DO YOUR OWN THING By Peter Filichia
If you’re attending that musical version of TWELFTH NIGHT on December 12, you can forget about seeing Malvolio and Sir Toby Belch.
When Donald Driver, Hal Hester and Danny Apolinar adapted Shakespeare’s 1601 hit, they dropped two of The Bard’s most famous comic characters. They even had the cheek to drop Sir Andrew Aguecheek, too.
So, considering that they certainly did their own thing with the classic comedy, YOUR OWN THING was an apt title. In their title tune, Hester and Apolinar (who teamed on both music and lyrics) established that they would not slavishly adhere to convention. “It makes no difference who turns away and frowns at you,” they insisted.
Perhaps they were assuming that by playing fast and loose with Shakespeare, theater critics would indeed turn away, frown and do worse after they had left the Orpheum Theatre on January 13, 1968.
On the contrary, after the season had concluded, the New York Drama Critics Circle named YOUR OWN THING the Best Musical of 1967-68. This was only the second time an off-Broadway musical emerged the winner. (THE GOLDEN APPLE was the first to be so honored.)
However, YOUR OWN THING did make history as the first off-Broadway musical to land a movie sale. A cool $500,000 passed hands – equivalent to $4.2 million today.
Alas, no movie happened. The sale was made just before cinematic versions of PAINT YOUR WAGON, FINIAN’S RAINBOW and STAR! would all underwhelmingly perform. Once they had failed to paint a rainbow of starry reviews and met a wagonload of pans and rows of empty seats, no studio would film it.
Although Masterworks Broadway has had the original cast album readily available, the show otherwise never had much visibility after its 937-performance run and national tour. In 1976, when Martin Gottfried, theater critic for the New York Post, reviewed another musical based on Shakespeare — one ROCKABYE HAMLET — he pointed out that TWELFTH NIGHT had yielded not one but two musicals in one season: LOVE AND LET LOVE, a 14-performance flop that had opened 10 days before YOUR OWN THING, was the other. Gottfried stated that the earlier one was forgotten before amending his sentence to add that YOUR OWN THING was forgotten, too.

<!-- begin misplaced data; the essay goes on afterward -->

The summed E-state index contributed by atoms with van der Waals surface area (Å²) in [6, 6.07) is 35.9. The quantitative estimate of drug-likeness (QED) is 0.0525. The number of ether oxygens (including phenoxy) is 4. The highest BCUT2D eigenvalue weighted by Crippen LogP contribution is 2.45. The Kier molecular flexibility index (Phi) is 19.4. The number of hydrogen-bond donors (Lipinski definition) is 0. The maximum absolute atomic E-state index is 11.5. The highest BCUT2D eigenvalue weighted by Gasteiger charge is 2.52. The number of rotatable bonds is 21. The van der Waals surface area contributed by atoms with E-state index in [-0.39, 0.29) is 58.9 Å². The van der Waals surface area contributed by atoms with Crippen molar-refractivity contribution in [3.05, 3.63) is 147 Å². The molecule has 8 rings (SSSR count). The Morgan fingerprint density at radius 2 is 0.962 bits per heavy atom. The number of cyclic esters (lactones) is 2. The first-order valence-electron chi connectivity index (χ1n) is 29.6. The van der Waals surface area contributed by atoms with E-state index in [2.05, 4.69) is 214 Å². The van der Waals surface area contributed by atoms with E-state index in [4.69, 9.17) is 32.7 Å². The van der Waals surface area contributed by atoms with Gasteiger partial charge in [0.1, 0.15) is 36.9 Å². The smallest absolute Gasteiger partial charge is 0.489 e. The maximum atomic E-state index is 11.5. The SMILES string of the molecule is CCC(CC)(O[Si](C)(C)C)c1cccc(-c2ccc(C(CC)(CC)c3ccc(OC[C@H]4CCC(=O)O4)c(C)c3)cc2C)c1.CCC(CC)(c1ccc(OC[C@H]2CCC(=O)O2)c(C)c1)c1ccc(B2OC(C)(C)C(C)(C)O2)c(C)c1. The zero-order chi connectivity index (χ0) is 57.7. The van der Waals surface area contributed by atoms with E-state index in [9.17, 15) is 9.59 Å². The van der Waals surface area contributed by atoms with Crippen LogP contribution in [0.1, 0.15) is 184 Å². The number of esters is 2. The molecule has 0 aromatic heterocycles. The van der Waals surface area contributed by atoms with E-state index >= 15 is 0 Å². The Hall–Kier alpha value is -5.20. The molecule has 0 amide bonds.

Well, yes and no. Red Bull Theater has remembered it and will give it that aforementioned December 12 concert version at 7:30 p.m. at Symphony Space. It’ll be a fond look-back at a time when young people began wearing a riot of colors, as is substantiated by the show’s artwork of orange and fuchsia.
The concert stars Lilli Cooper, Santino Fontana and Lesli Margherita, but there will be “special appearances” by Michael Cerveris, Robert Cuccioli, Tovah Feldshuh (on her night off from FUNNY GIRL), Richard Kind, Ken Page – who’s not to be confused with Patrick Page, who in fact will be there, too. So will Estelle Parsons, Jay O. Sanders, Mary Testa, John Douglas Thompson and Bruce Vilanch.
Here’s betting that these people will replace the then-innovative slides that projected the likenesses of then-famous celebrities (Senator Everett Dirksen) and still-famous celebrities (God). The Supreme Being, in fact, ended the show by asking His son what many fathers were asking their progeny in 1968: “When are You gonna get a haircut?”
Driver directed, too. As for his book credit, well, much of what he and Hester did was edit. They took a fair amount of dialogue verbatim from Shakespeare. Pity the Bard! First, no mention at all on any WEST SIDE STORY window card, three-sheet or cast album; then here, no one thought to name him co-librettist, which he in essence was.
As in the original comedy, the musical starts with TWELFTH NIGHT’s shipwreck, but Driver added another conflict: Viola and Sebastian have a brother-sister singing act, so she wants to return to the ship to save their orchestrations while Sebastian is more intent on saving himself. Their fight makes each declare “No One’s Perfect, Dear,” which leads to Sebastian – not Viola, mind you – returning for the charts while she arrives safely in Illyria without him.